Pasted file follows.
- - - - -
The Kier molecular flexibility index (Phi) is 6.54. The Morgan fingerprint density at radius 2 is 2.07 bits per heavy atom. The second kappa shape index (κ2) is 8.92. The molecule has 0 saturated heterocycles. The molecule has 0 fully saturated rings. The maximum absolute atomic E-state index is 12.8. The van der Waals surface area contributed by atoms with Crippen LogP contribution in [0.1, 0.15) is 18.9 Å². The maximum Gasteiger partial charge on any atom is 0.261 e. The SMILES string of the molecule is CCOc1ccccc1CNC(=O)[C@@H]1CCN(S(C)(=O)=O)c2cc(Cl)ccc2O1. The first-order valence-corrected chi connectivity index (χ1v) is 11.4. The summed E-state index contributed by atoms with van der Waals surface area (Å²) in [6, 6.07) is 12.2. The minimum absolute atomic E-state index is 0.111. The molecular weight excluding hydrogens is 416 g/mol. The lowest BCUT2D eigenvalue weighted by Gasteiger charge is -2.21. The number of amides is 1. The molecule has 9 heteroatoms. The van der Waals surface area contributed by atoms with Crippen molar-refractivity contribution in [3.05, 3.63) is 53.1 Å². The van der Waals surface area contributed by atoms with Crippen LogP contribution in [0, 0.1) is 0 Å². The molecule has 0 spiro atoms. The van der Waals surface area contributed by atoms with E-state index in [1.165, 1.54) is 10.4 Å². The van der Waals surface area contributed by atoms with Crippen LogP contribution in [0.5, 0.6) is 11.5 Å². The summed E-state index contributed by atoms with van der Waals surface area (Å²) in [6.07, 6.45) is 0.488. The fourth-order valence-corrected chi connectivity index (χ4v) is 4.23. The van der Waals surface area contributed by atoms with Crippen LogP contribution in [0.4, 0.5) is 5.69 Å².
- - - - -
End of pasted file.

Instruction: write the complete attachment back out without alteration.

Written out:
The Kier molecular flexibility index (Phi) is 6.54. The Morgan fingerprint density at radius 2 is 2.07 bits per heavy atom. The second kappa shape index (κ2) is 8.92. The molecule has 0 saturated heterocycles. The molecule has 0 fully saturated rings. The maximum absolute atomic E-state index is 12.8. The van der Waals surface area contributed by atoms with Crippen LogP contribution in [0.1, 0.15) is 18.9 Å². The maximum Gasteiger partial charge on any atom is 0.261 e. The SMILES string of the molecule is CCOc1ccccc1CNC(=O)[C@@H]1CCN(S(C)(=O)=O)c2cc(Cl)ccc2O1. The first-order valence-corrected chi connectivity index (χ1v) is 11.4. The summed E-state index contributed by atoms with van der Waals surface area (Å²) in [6, 6.07) is 12.2. The minimum absolute atomic E-state index is 0.111. The molecular weight excluding hydrogens is 416 g/mol. The lowest BCUT2D eigenvalue weighted by Gasteiger charge is -2.21. The number of amides is 1. The molecule has 9 heteroatoms. The van der Waals surface area contributed by atoms with Crippen molar-refractivity contribution in [3.05, 3.63) is 53.1 Å². The van der Waals surface area contributed by atoms with Crippen LogP contribution in [0, 0.1) is 0 Å². The molecule has 0 spiro atoms. The van der Waals surface area contributed by atoms with E-state index in [1.165, 1.54) is 10.4 Å². The van der Waals surface area contributed by atoms with Crippen LogP contribution in [0.5, 0.6) is 11.5 Å². The summed E-state index contributed by atoms with van der Waals surface area (Å²) in [6.07, 6.45) is 0.488. The fourth-order valence-corrected chi connectivity index (χ4v) is 4.23. The van der Waals surface area contributed by atoms with Crippen LogP contribution in [0.4, 0.5) is 5.69 Å².